Mason Schmidtke will resume his high school basketball career this winter, not so much because the Sheboygan North senior is looking forward to lighting it up from the perimeter but because of the guys he will be playing alongside.
"I've been playing basketball with them since I can remember," said Schmidtke, who spent last season as a volunteer freshman coach while focusing on playing tournaments through the winter to boost his golf profile among college coaches. "Playing with them on a court at that (varsity) level, that has been a dream."
That same spirit of family became a leading consideration in recent months as Schmidtke, the first high school golfer to win the prestigious Ray Fischer Amateur Championship and the No. 1 golfer in the Wisconsin.Golf Class of 2023 state rankings, sorted out his recruiting options on the golf course.
Schmidtke saw that culture as he got to know the coaches and golfers (past and present) at Marquette University in Milwaukee and prompted him to announce Friday that he will play next fall for Golden Eagles coach Steve Bailey. Schmidtke said during a telephone interview that he chose Marquette over the University of Wisconsin, with South Dakota, where brother Max is a fourth-year senior and would've been his teammate for one year, in the running until recent weeks.
"They're family; you can't even call it a culture," Schmidtke said of the bond he saw among current Marquette golfers that, upon closer observation during the summer, extended to former Golden Eagles going back years, if not decades.
"When I went on the campus tour, every guy (on the team) is hanging out together. They just do everything together. That, for me, is a key component. ... I've played basketball with that group of guys since fourth grade. Just being a part of that family and growing together in a team aspect is something special.
"I felt they had that special trait; it really stood out to me when I was there. Even at the State Open, watching the playoff (featuring former Marquette golfer Hunter Eichhorn), not only do you have guys going to Marquette walking along, but you've got alumni there watching. To me, it was crazy to see how far the family of Marquette extends. It shocked me."
At the same time, Schmidtke wanted it to be known that he is starting to see that same culture develop at UW under second-year Badgers coach Mike Wilson, who poured as much time into recruiting Schmidtke as Bailey did.
However, Wilson's efforts to build internal competition on the UW roster — he has brought in four transfers in the last nine months in addition to three freshmen in his 2022 class — has resulted in a 12-player roster for the 2022-23 season. Schmidtke said he was told late in the recruiting process that Wilson has been directed by UW athletic director Chris McIntosh to reduce his roster to 10 golfers by next season, leaving him "land-locked" in what he could offer Schmidtke. Wilson, by NCAA rule, is prohibited from speaking publicly about recruits until they have signed their National Letter of Intent, which Schmidtke will do in November.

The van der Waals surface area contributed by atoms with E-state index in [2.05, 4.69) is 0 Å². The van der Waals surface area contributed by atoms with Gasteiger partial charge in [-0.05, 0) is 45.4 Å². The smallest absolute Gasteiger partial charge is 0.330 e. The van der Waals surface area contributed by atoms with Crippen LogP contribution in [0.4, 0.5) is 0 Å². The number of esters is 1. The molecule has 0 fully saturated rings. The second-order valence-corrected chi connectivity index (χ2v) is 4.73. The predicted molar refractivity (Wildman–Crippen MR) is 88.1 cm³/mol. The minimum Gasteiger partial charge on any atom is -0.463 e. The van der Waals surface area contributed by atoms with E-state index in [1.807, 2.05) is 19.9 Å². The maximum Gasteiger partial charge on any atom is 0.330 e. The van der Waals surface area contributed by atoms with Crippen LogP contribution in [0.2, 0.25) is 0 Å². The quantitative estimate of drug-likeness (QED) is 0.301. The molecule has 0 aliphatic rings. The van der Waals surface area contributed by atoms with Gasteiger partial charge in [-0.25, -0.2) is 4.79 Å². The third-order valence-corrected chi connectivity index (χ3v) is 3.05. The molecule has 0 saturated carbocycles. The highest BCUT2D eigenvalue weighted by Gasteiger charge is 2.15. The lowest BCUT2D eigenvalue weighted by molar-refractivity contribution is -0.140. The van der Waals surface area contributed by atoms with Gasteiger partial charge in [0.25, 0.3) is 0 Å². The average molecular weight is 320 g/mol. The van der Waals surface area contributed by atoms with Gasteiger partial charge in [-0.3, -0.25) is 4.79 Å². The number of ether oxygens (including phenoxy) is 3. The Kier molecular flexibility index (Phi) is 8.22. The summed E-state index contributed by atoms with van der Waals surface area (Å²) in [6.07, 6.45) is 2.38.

"They were only able to offer me a gap-year offer where my first year would have been 2024," Schmidtke said of the Badgers. "When (Wilson) offered me the spot without the financial (details), he himself didn't know it was going to have to be for 2024. ... It was a shock for him and for me. He said he understood my situation and I'm grateful for that. I hope we can continue to build a relationship; we'll be seeing each other at a lot of tournaments."
To his credit, Schmidtke gave the coaches pursuing him a lot to like at the tournaments he played this past summer.
It began with a runner-up finish at the WIAA Division 1 state boys golf tournament at Blackwolf Run in Kohler and featured an assortment of strong finishes between the junior and men's amateur ranks. The Ray Fischer victory at Janesville Riverside GC stood out not only for his 65-74-71-67 card, but because he withstood challenges from current UW golfer Graham Moody of Vancouver, Wash.; former Badger Garrett Jones of Madison and former Michigan golfer Jack Schultz of Milwaukee and emerged with a one-stroke victory.
Schmidtke showed incredible consistency in finishing T-29 at the Wisconsin State Amateur and T-39 at the Wisconsin State Open, averaging 74.1 in those eight tournament rounds with no round lower than 72 or higher than 76. It was a different story in the junior ranks where he qualified for the U.S. Junior Amateur with a 69 at Blackhawk CC in Madison and also won the Mike Schnarr Boys Championship with rounds of 69-68 after winning the 35th Lake Arrowhead Invitational (71-72) on the two courses at Lake Arrowhead GC near Nekoosa.
A future Business major who plans to minor in Psychology, Schmidtke said he will be driven to be in the right frame of mind to make an impact at Marquette. Bailey has two graduate students on the roster in Nicolas Evangelio and Spring Valley's Tyler Leach, the last in-state Wisconsin golfer to get a scholarship offer from Bailey before he made Milwaukee Marquette's Will Hemauer a late offer this past summer.
"For me, it's not time to take a break; it's time to dig deep and get as good as I can before I get there," Schmidtke said. "If I walk in Day 1 on campus, Day 1 of practice and I feel fully prepared and I feel I've done as much as I can, whatever results come I'm not going to be upset — whether they are good or bad. The only way I would be upset with myself would be if I looked back and said 'Hey, I could have been doing more to prepare myself.'
"For me, I always try and take the results out of it — whether I'm in that starting five right away or whether I'm not. The goal, ultimately, isn't to play every meet; it's to get better at golf and get to a place where I can play professionally when I'm leaving."